Steamboat Springs For Steamboat Springs resident Chris Martinez, the smile on his skiing partner's face while coming down Preview ski run makes the entire day worthwhile.
"The biggest thing I get out of it is that smile or the smile my partner's parents have on their faces at the end of the day," he said. "That's the biggest reward."
Martinez is one of about 100 people who ski, snowboard or snowshoe with clients with mental and developmental disabilities through Horizons Specialized Services. Steamboat Ski and Resort Corp. and the Steamboat Ski and Snowboard School work with Horizons to make winter sports available to its clients.
The program, which allows youth and adult clients to enjoy winter recreation, began 31 years ago. Last year, 92 volunteers and eight ski and snowboard instructors worked with 38 Horizons clients from mid-January to March.
There can never be too many instructors willing to share their knowledge and passion for the outdoors with a Horizons client, volunteer coordinator Bette Carlson said.
"It's such a great program," she said. "People are really good about getting involved."
She said many volunteers work with clients year after year, spending seven Saturdays a winter with the Horizons clients.
Carlson said volunteers interested in working with clients must attend a training session from Jan. 19 to 21. Interested volunteers should contact Carlson by Friday to receive a registration form for the weekend training session, she said.
The class is taught by instructors certified by Professional Ski Instructors of America. Volunteers will learn various sit-down and stand-up adapted techniques for assisting skiers and snowboarders who have special needs, Carlson said.
The first say of skiing will be from 1:30 to 4 p.m. Jan. 27 and will continue most Saturdays until March. Volunteers working with Horizons clients will receive complimentary lift tickets to the Steamboat Ski Area for participating in the program, she said.
Volunteers need to be intermediate to advanced skiers or snowboarders and will be paired with a client depending on his or her level of need, Carlson said.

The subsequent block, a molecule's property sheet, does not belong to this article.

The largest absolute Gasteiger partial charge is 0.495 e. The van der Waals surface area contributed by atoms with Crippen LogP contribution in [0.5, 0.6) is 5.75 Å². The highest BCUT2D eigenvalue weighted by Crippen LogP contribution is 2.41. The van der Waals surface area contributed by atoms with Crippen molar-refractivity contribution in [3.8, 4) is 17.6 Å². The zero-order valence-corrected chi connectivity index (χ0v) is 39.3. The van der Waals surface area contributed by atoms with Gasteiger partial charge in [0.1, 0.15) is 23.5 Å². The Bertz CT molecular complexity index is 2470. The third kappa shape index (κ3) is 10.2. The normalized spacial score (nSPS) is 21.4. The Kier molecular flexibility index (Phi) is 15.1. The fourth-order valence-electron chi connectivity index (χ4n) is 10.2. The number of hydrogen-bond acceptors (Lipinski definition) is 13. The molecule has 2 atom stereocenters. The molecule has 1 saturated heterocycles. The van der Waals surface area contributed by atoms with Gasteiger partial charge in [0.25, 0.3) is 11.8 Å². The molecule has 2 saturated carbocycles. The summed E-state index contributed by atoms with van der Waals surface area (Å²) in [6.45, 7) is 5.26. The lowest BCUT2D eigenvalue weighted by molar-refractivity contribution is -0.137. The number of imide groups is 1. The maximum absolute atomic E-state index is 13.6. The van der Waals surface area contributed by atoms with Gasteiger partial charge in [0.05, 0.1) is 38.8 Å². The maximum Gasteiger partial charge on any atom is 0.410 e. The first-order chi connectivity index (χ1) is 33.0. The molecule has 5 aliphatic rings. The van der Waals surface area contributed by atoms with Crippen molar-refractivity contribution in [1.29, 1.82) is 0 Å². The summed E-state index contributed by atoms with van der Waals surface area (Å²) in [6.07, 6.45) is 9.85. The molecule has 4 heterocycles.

"About one-third of our clients can ski independently, but some do need tethers or use bi-skis," she said. "One volunteer may be paired with one skier, or several volunteers may be needed to work with one client."
For the clients who cannot ski or snowboard, there is the option of snowshoeing, which was added to the program last year and was very popular with about eight clients, Carlson said.
She said many volunteers end up developing special, long-lasting relationships with clients after skiing. Some, like Martinez, volunteer with Horizons throughout the year by swimming with clients during the summer.
"I don't know if my partner always remembers me when he sees me around town, but when we get on the slopes, what comes back is the joy of getting to do something," he said. "I can see the thrill of it all on his face."
Martinez said he constantly recommends the program to people and would encourage anyone thinking about getting involved to do it.
"It's a phenomenal program," he said. "I wish I would have been a part of it way back when it first started in the '70s."
For more information or to receive a registration form, call Carlson at 879-4466, ext. 111.
Liz Leipold, who has directed the Horizons Specialized Services Ski and Snowboard Program since its inception, was not unavailable for comment Saturday afternoon.